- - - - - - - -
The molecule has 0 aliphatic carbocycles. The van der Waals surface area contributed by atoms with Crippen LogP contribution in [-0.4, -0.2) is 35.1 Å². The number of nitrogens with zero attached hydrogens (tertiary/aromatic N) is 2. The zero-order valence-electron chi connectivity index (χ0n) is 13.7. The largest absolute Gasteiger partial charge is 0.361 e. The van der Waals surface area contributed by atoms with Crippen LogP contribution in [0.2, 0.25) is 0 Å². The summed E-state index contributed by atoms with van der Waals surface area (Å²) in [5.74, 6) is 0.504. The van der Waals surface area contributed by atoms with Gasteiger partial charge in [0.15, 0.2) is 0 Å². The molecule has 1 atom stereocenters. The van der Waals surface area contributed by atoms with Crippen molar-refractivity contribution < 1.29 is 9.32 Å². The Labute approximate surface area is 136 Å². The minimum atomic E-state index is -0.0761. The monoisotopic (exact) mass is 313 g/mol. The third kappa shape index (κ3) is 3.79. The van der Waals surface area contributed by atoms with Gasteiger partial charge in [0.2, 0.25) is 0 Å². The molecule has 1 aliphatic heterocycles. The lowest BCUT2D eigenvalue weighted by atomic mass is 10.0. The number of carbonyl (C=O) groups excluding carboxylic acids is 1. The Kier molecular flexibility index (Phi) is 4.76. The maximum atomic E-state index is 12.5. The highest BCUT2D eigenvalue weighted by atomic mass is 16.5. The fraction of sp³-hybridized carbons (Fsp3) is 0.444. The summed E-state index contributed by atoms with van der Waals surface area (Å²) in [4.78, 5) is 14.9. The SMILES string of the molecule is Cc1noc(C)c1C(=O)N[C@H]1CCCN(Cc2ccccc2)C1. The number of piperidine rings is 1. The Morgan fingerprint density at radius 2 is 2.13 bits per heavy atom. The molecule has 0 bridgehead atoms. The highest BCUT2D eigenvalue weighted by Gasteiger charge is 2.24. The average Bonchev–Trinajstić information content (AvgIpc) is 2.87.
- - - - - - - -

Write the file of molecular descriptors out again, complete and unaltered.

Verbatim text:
The molecule has 0 aliphatic carbocycles. The van der Waals surface area contributed by atoms with Crippen LogP contribution in [-0.4, -0.2) is 35.1 Å². The number of nitrogens with zero attached hydrogens (tertiary/aromatic N) is 2. The zero-order valence-electron chi connectivity index (χ0n) is 13.7. The largest absolute Gasteiger partial charge is 0.361 e. The van der Waals surface area contributed by atoms with Crippen LogP contribution in [0.2, 0.25) is 0 Å². The summed E-state index contributed by atoms with van der Waals surface area (Å²) in [5.74, 6) is 0.504. The van der Waals surface area contributed by atoms with Gasteiger partial charge in [0.15, 0.2) is 0 Å². The molecule has 1 atom stereocenters. The van der Waals surface area contributed by atoms with Crippen molar-refractivity contribution < 1.29 is 9.32 Å². The Labute approximate surface area is 136 Å². The minimum atomic E-state index is -0.0761. The monoisotopic (exact) mass is 313 g/mol. The third kappa shape index (κ3) is 3.79. The van der Waals surface area contributed by atoms with Gasteiger partial charge in [0.2, 0.25) is 0 Å². The molecule has 1 aliphatic heterocycles. The lowest BCUT2D eigenvalue weighted by atomic mass is 10.0. The number of carbonyl (C=O) groups excluding carboxylic acids is 1. The Kier molecular flexibility index (Phi) is 4.76. The maximum atomic E-state index is 12.5. The highest BCUT2D eigenvalue weighted by atomic mass is 16.5. The fraction of sp³-hybridized carbons (Fsp3) is 0.444. The summed E-state index contributed by atoms with van der Waals surface area (Å²) in [4.78, 5) is 14.9. The SMILES string of the molecule is Cc1noc(C)c1C(=O)N[C@H]1CCCN(Cc2ccccc2)C1. The number of piperidine rings is 1. The Morgan fingerprint density at radius 2 is 2.13 bits per heavy atom. The molecule has 0 bridgehead atoms. The highest BCUT2D eigenvalue weighted by Gasteiger charge is 2.24. The average Bonchev–Trinajstić information content (AvgIpc) is 2.87.